Saturday, April 08, 2006

Special Education: The Money Maker

I was raised by a single mother who was a special education teacher for the Walled Lake School District. She came to Alaska in the early 90's and her comment to the schools here was, they are very nice and expensive.

Now as a special education teacher, I value her comments. She also knows that the majority of the money earmarked for special education does not make it into the classroom.

During the Christmas holidays, my family would gather with other family members and politics would be the highlight of the evening. My one uncle was the president of a printing union, my mother was a special education teacher, my other uncle was an assistant superintendent who later went on to hold the position of superintendent of a school district in Michigan. Another uncle went on to become a professor at a university in Miami.

During our family debates, my mother would tell her younger brothers the majority of the special education money never makes its way into the classroom. Her brother the superintendent never had a good answer other than acknowledging that it didn't.

Well the same holds true for the Anchorage School District. Case in point is Airport Heights Elementary School. The budget only shows $18,000.00 for a teacher's assistant.

In a Memorandum dated January 23, 2006, Tim Steele's request made on November 7, 2005 seeking the cost of intensive needs students was addressed.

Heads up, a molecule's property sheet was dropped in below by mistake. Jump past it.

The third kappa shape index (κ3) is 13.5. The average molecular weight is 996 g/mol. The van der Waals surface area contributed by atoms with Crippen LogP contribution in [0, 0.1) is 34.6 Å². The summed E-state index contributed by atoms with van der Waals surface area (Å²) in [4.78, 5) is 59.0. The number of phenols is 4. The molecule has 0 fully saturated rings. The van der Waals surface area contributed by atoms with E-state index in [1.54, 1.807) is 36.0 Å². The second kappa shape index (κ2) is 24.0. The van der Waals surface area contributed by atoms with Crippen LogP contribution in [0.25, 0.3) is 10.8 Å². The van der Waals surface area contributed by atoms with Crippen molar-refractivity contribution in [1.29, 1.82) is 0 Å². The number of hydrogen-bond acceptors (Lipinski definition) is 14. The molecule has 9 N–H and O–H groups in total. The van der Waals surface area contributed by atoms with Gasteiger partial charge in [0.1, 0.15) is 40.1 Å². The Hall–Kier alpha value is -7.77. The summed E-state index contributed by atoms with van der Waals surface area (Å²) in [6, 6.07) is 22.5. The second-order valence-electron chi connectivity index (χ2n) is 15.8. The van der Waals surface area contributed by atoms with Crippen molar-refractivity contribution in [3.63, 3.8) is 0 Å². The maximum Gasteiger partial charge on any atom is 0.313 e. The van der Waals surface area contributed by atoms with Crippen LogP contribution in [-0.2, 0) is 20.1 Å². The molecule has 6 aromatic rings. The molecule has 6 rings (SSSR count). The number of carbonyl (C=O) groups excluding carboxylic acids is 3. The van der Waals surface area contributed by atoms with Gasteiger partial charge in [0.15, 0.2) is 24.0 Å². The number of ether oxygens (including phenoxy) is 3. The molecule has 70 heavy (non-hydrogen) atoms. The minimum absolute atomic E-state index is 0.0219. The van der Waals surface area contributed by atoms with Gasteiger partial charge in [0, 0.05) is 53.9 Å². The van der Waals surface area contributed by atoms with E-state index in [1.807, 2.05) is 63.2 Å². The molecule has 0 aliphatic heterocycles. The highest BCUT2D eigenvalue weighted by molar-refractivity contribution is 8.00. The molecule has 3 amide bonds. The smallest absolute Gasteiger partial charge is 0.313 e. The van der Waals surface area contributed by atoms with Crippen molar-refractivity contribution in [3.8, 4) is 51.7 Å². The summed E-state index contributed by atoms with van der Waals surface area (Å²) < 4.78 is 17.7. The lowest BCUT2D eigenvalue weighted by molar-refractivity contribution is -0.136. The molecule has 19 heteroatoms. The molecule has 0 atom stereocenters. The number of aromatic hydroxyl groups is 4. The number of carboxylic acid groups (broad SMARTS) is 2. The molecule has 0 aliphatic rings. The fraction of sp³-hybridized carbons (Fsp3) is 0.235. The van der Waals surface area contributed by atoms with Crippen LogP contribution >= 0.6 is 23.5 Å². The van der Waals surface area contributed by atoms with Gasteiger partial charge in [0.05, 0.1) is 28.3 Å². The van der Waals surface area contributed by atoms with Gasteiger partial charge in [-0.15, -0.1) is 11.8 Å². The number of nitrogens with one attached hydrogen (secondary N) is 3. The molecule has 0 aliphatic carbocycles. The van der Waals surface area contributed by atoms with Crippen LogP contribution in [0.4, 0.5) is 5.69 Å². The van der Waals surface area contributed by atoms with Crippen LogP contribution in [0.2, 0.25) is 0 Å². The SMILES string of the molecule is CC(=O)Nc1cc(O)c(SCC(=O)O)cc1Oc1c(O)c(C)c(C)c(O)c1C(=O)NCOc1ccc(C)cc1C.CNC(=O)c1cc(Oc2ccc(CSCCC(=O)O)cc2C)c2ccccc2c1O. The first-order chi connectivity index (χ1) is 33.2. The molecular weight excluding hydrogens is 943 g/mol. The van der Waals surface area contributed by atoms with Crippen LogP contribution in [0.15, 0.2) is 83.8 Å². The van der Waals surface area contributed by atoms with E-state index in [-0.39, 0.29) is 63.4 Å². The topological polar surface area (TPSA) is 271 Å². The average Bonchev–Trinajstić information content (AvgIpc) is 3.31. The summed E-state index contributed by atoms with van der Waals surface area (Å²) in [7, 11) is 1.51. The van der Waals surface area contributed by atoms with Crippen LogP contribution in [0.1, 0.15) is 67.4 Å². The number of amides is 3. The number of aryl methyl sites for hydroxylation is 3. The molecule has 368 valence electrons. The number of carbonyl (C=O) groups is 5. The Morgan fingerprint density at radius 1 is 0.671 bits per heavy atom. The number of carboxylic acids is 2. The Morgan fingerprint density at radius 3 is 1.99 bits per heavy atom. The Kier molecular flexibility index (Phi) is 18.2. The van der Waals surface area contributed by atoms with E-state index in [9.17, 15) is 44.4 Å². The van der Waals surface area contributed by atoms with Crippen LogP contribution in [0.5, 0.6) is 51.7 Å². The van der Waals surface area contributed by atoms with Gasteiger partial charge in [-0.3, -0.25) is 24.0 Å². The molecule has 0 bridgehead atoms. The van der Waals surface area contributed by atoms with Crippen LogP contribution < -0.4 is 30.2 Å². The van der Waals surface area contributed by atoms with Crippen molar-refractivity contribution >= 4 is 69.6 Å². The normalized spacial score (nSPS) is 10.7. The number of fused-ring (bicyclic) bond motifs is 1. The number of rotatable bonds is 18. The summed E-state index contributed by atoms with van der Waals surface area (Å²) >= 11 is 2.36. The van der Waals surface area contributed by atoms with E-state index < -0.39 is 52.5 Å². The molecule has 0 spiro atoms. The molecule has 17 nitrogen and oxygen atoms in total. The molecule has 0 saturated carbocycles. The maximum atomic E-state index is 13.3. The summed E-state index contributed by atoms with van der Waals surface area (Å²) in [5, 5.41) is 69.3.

It took Special Education Director Jerry Sjolander 7hrs to find what should take a matter of minutes. To see what I mean go to this link.

In the Memo submitted be Carol Comeau, it identifies a typical intensive needs class at Airport Heights Elementary School as having one full time teacher and three teacher assistants.

According to last year and this year's budget and student enrollments, there are not three teachers assistants. The budget is $18,000.00.

A teacher's assistant averages $25,000.00.

Here is the part about the money never making it into the classroom. According to the memo,
the State of Alaska spends about $25,000.00 per student and the ASD spends about $18,000.00. That is a total of $38,000.00. This does not include the federal dollars nor does it cover medicaid.

So one has to ask where is the money going?

Airport Heights has a projected enrollment of 216 students. 8.5 teachers, 0.7 P.E. teacher, 0.35 art teacher. The cost per student is $12,000.00. The generated revenue for the school is $2,592,000.00.

-$ 1,352,370.00 costs to run the school
$1,239,630.00 money that is not in the classroom

What many people do not know is that the school district puts the money earmarked for special education in the general fund where it gets "lost."

Another fact not known to many is, the school district in addition to getting funds to pay for the salaries and retirement benefits to those in the Psychology departments, Speech departments and Occupational and Physical Therapy departments, these departments can be reimbursed by medicaid for both adminstrative services and actual physical services.

So what you have is the State of Alaska and the federal government paying the salaries and retirements of individuals in these departments and then Medicaid paying for the services that in effect are being paid to do the service in the first place.

To put it simply, Special Education is a money maker for the school district. And again, where is the money going.

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